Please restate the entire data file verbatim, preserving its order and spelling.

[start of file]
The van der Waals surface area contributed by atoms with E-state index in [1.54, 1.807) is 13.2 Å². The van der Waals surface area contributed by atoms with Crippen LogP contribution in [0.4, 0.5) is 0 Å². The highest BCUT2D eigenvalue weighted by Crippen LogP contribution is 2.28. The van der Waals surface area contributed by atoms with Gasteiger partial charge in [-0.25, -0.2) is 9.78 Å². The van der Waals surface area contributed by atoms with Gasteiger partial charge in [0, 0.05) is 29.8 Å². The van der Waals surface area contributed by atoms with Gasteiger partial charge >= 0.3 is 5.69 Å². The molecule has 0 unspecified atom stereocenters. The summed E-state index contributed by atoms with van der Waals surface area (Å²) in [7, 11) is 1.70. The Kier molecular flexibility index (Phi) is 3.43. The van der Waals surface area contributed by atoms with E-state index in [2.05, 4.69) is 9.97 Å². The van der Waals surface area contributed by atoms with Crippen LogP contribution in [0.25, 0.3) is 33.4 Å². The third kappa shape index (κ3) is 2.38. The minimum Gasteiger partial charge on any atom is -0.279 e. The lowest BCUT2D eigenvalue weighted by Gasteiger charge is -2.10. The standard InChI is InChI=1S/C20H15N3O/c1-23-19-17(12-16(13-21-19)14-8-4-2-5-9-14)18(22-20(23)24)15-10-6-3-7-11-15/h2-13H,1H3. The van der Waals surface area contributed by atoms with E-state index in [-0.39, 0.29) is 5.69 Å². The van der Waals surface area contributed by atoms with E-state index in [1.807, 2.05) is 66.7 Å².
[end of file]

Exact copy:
The van der Waals surface area contributed by atoms with E-state index in [1.54, 1.807) is 13.2 Å². The van der Waals surface area contributed by atoms with Crippen LogP contribution in [0.4, 0.5) is 0 Å². The highest BCUT2D eigenvalue weighted by Crippen LogP contribution is 2.28. The van der Waals surface area contributed by atoms with Gasteiger partial charge in [-0.25, -0.2) is 9.78 Å². The van der Waals surface area contributed by atoms with Gasteiger partial charge in [0, 0.05) is 29.8 Å². The van der Waals surface area contributed by atoms with Gasteiger partial charge >= 0.3 is 5.69 Å². The molecule has 0 unspecified atom stereocenters. The summed E-state index contributed by atoms with van der Waals surface area (Å²) in [7, 11) is 1.70. The Kier molecular flexibility index (Phi) is 3.43. The van der Waals surface area contributed by atoms with E-state index in [2.05, 4.69) is 9.97 Å². The van der Waals surface area contributed by atoms with Crippen LogP contribution in [0.25, 0.3) is 33.4 Å². The third kappa shape index (κ3) is 2.38. The minimum Gasteiger partial charge on any atom is -0.279 e. The lowest BCUT2D eigenvalue weighted by Gasteiger charge is -2.10. The standard InChI is InChI=1S/C20H15N3O/c1-23-19-17(12-16(13-21-19)14-8-4-2-5-9-14)18(22-20(23)24)15-10-6-3-7-11-15/h2-13H,1H3. The van der Waals surface area contributed by atoms with E-state index in [-0.39, 0.29) is 5.69 Å². The van der Waals surface area contributed by atoms with E-state index in [1.807, 2.05) is 66.7 Å².